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Woking’s Neighbourhood Team join forces with local community on Safer Streets project

Visitors to the Basingstoke Canal in Woking may have noticed a few changes to the area in recent weeks after Woking’s Safer Neighbourhood team joined forces with the local community to improve feelings of safety in the area.

The 13-mile stretch of canal running through Woking, a much-loved local beauty spot popular with dog-walkers and joggers, has been cleared of overgrown shrubbery and has seen the installation of new CCTV cameras which will cover the towpath.

The extra safety measures were put in place after a number of reports of indecent exposures and suspicious incidents, particularly against women and girls, which occurred along the canal path since 2019. In response to the reports, local neighbourhood officers commissioned an in-depth analysis of the area.

The analysis highlighted several geographical issues which were helping to facilitate the offences, including overgrown shrubbery which isolated some areas of the path and a lack of CCTV which meant that investigating the offences was difficult.

On top of this, evidence of crime in the area (such as graffiti and litter) was found to be contributing to some parts of the canal path feeling unsafe. This sentiment was reflected by some of the responses to our Call It Out Survey in 2021, in which some people reported feeling unsafe along the canal due to certain spots looking run-down.

In late 2021, Surrey’s Police and Crime Commissioner Lisa Townsend secured £175,000 worth of funding from the Home Office’s Safer Streets project to fund the work needed to tackle the issues along the canal.

Since then, with the help of Woking Borough Council and the Canal Authority, the Force has:

  • Begun to install new CCTV cameras to cover the length of the towpath
  • Invested in electronic bikes, allowing officers and volunteers from Canal Watch to patrol the path more effectively
  • Cut down overgrown shrubbery to improve visibility and allow more room for users of the canal to safely pass each other
  • Begun to remove graffiti along the canal, making the area a nicer place to be
  • Invested in signage which promotes early reporting of suspicious incidents, which is due to be installed in the coming weeks.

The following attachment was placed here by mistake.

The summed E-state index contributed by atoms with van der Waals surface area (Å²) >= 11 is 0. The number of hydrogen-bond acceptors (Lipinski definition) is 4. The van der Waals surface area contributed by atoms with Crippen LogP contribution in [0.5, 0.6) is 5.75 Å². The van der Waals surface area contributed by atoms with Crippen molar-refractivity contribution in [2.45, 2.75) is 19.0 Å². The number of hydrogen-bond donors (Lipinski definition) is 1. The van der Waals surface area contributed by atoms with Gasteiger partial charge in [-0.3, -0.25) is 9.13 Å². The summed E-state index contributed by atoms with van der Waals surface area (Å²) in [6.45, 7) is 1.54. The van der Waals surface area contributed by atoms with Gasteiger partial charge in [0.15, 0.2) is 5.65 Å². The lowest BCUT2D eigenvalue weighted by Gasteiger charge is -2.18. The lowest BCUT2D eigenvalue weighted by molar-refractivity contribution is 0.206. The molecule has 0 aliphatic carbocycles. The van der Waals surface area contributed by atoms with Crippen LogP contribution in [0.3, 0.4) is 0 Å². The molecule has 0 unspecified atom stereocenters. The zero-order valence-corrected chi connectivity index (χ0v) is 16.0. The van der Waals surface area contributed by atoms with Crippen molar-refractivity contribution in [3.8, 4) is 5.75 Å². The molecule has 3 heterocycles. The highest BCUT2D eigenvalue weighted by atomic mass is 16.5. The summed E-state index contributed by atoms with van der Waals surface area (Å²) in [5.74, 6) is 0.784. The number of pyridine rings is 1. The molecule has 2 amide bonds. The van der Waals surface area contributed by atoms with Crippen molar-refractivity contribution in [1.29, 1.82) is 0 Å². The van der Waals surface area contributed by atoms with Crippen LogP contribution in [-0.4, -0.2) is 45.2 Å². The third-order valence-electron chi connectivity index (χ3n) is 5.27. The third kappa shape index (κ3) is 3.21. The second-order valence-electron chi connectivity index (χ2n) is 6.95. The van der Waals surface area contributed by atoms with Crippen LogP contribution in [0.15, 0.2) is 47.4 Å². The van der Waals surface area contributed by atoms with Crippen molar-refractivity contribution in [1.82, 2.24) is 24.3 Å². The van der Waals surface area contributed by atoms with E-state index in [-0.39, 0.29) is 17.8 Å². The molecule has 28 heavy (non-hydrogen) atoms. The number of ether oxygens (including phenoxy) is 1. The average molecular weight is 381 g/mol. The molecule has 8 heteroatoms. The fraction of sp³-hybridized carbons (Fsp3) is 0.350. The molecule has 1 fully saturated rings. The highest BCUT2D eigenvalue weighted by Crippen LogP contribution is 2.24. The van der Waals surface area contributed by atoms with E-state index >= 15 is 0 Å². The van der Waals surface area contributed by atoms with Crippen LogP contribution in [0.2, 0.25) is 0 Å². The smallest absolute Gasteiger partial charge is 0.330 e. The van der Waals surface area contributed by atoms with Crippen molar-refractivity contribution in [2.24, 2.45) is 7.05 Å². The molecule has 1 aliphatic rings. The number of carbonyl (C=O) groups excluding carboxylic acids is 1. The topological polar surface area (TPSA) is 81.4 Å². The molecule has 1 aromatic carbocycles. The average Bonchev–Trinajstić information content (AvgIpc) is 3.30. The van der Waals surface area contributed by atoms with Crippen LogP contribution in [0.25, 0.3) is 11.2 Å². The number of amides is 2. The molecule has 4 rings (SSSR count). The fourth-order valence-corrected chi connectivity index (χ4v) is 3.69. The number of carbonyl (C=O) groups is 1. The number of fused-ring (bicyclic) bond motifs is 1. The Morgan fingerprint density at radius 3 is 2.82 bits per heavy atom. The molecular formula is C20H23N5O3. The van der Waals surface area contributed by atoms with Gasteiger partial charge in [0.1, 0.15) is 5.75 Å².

• Part of the funding was also put towards promoting behaviour change among the community when it comes to violence against women and girls.

    To do this, the Force teamed up with Woking Football Club to promote Do the Right Thing, a campaign by Sussex’s Police and Crime Commissioner, which challenges bystanders to call out the misogynistic and harmful behaviour which allows violence against women and girls to continue.

    Visitors of the canal may notice the campaign on their coffee cup sleeves too, after local canal-boat coffee shop Kiwi and Scot also joined forces with Surrey Police to help tackle the issue.

    Sergeant Tris Cansell, who has been leading the project, said: “We feel very strongly that no one should ever be made to feel unsafe when they’re out enjoying their local area and we are committed to making this a reality across Woking, and particularly along the Basingstoke Canal.

    “We recognised that in order to achieve this, we needed to take a holistic approach to tackle the issues from all sides and I hope that residents, in particular women and girls, will feel reassured by the new measures in place.

    “I would also like to thank the Police and Crime Commissioner, Woking Borough Council, the Canal Authority, Woking Football Club and Kiwi and Scot for joining forces with us and helping to carry out this project. We are all totally united in our opposition to violence against women and girls, showing that offenders have no place in our community or beyond.”

    Police and Crime Commissioner Lisa Townsend said: “Ensuring we improve safety for women and girls in Surrey is one of the key priorities in my Police and Crime Plan so I am really pleased to see the progress that is being made in Woking thanks to the Safer Streets funding.

    “I first visited the area and met the local policing team during my first week as Commissioner and I know they have been working really hard with our partners to tackle those issues along the canal.

    “So it is fantastic to come back here a year later to see the huge effort that is going on to make this area safe for everyone to use. I hope that it will make a real difference to the community in this area.”

    To read more about the Safer Streets project, visit our website.

    You can view the Do the Right Thing campaign video and access further information about calling out violence against women and girls here. 

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    Megan Reilly
    (Police, Communications Officer, Surrey)

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